this good guide to markets is not for novices
Get Started in Shares
By Glen Arnold
Glen Arnold tells readers in his preface that the world of investing can seem "baffling and intimidating" and that "it need not be this way".
He hopes to encourage people who have never invested in the stock market not to be afraid to plough at least part of their wealth into shares by enlightening them about "a few simple concepts".
The trouble with these sorts of books is that they need to strike a very fine balance between luring readers for whom the stock market is a mystery and not switching them off with too complicated a lesson.
By page 11, Arnold is telling readers (who might have little in the way of knowledge of world financial mechanics) about government bonds and the comparable returns versus shares. It does not, perhaps, bode well for the prospect of entrancing the novice.
Rory Gillen's recent book – '3 Steps to Investment Success' – is probably a bit more accessible to readers, although guides to investing in shares are invariably a sometimes difficult exercise for authors and readers.
Arnold starts off with the basics – what is a share? – and moves to describing the rights of shareholders and what they can expect to receive – dividends, for example.
There is a lot of worthy information in this book and Arnold does cover much of the straightforward stuff, such as how and where to access corporate financial information, trading hours of UK markets, how to assess a company and all the rest.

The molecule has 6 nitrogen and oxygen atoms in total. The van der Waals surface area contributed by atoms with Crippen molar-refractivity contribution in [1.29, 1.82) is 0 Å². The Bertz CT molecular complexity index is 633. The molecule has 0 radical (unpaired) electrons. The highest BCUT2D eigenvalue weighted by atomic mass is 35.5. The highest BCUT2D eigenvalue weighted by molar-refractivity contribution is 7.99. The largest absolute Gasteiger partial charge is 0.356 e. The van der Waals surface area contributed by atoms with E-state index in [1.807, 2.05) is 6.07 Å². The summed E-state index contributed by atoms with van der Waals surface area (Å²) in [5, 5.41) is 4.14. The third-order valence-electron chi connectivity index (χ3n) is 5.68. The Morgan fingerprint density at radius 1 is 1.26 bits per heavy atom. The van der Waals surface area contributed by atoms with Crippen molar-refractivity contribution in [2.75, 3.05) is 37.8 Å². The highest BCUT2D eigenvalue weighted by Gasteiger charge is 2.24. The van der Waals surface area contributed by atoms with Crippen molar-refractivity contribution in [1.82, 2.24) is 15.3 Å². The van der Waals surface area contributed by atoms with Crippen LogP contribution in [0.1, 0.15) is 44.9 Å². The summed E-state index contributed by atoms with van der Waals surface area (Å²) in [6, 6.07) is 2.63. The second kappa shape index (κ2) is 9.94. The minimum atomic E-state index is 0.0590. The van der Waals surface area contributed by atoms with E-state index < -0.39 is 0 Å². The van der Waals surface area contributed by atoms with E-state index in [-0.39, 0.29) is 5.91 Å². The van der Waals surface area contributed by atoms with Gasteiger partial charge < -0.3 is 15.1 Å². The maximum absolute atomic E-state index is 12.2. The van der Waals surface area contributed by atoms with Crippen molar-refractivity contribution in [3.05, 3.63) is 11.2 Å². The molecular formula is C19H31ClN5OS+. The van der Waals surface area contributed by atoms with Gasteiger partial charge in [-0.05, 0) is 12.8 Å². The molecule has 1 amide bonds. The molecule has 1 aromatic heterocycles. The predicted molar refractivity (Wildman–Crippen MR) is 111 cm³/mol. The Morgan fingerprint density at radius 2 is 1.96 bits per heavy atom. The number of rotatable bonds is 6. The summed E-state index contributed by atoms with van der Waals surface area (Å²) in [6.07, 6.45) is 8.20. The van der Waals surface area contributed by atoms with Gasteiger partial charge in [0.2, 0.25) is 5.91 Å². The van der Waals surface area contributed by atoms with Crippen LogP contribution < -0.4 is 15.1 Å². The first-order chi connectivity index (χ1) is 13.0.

While this is a book aimed at readers in the UK, the fundamental lessons about selecting which shares to invest in and analysing metrics are fairly universal.
But you still can't help get the feeling that only those really dedicated and determined to learn about shares and stock markets will endure the book. And, no doubt, there are plenty of them.
And he does offer some common-sense advice that can all too often be forgotten by investors.
"Don't flail around buying this, that or the other on a whim, a tip or even broker advice," he cautions.
"Find out about the people you are handing your money over to (the directors of the company), about the state of the industry . . . and the financial standing of the firm."
Any reader with the stamina for this will be rewarded with an educated read and emerge with much more understanding of markets than they may previously have had.
Many newcomers may still find the whole thing just a bit too daunting, however.
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